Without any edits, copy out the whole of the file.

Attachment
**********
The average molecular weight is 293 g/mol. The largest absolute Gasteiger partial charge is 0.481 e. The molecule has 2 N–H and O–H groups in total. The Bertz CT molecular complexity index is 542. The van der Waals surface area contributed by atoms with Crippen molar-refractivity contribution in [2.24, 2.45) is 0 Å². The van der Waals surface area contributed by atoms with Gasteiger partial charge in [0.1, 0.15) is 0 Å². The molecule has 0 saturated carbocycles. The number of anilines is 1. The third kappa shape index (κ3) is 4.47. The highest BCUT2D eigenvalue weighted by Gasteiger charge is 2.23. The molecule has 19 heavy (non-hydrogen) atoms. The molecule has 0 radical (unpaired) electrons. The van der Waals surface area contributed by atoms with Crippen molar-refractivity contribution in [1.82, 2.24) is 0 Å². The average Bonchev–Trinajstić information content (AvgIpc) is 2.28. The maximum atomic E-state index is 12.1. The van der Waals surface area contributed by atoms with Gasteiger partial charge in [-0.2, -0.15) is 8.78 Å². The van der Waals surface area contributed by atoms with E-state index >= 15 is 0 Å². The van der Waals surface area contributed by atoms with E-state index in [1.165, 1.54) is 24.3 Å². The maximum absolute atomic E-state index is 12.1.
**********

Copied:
The average molecular weight is 293 g/mol. The largest absolute Gasteiger partial charge is 0.481 e. The molecule has 2 N–H and O–H groups in total. The Bertz CT molecular complexity index is 542. The van der Waals surface area contributed by atoms with Crippen molar-refractivity contribution in [2.24, 2.45) is 0 Å². The van der Waals surface area contributed by atoms with Gasteiger partial charge in [0.1, 0.15) is 0 Å². The molecule has 0 saturated carbocycles. The number of anilines is 1. The third kappa shape index (κ3) is 4.47. The highest BCUT2D eigenvalue weighted by Gasteiger charge is 2.23. The molecule has 19 heavy (non-hydrogen) atoms. The molecule has 0 radical (unpaired) electrons. The van der Waals surface area contributed by atoms with Crippen molar-refractivity contribution in [1.82, 2.24) is 0 Å². The average Bonchev–Trinajstić information content (AvgIpc) is 2.28. The maximum atomic E-state index is 12.1. The van der Waals surface area contributed by atoms with Gasteiger partial charge in [-0.2, -0.15) is 8.78 Å². The van der Waals surface area contributed by atoms with E-state index >= 15 is 0 Å². The van der Waals surface area contributed by atoms with E-state index in [1.165, 1.54) is 24.3 Å². The maximum absolute atomic E-state index is 12.1.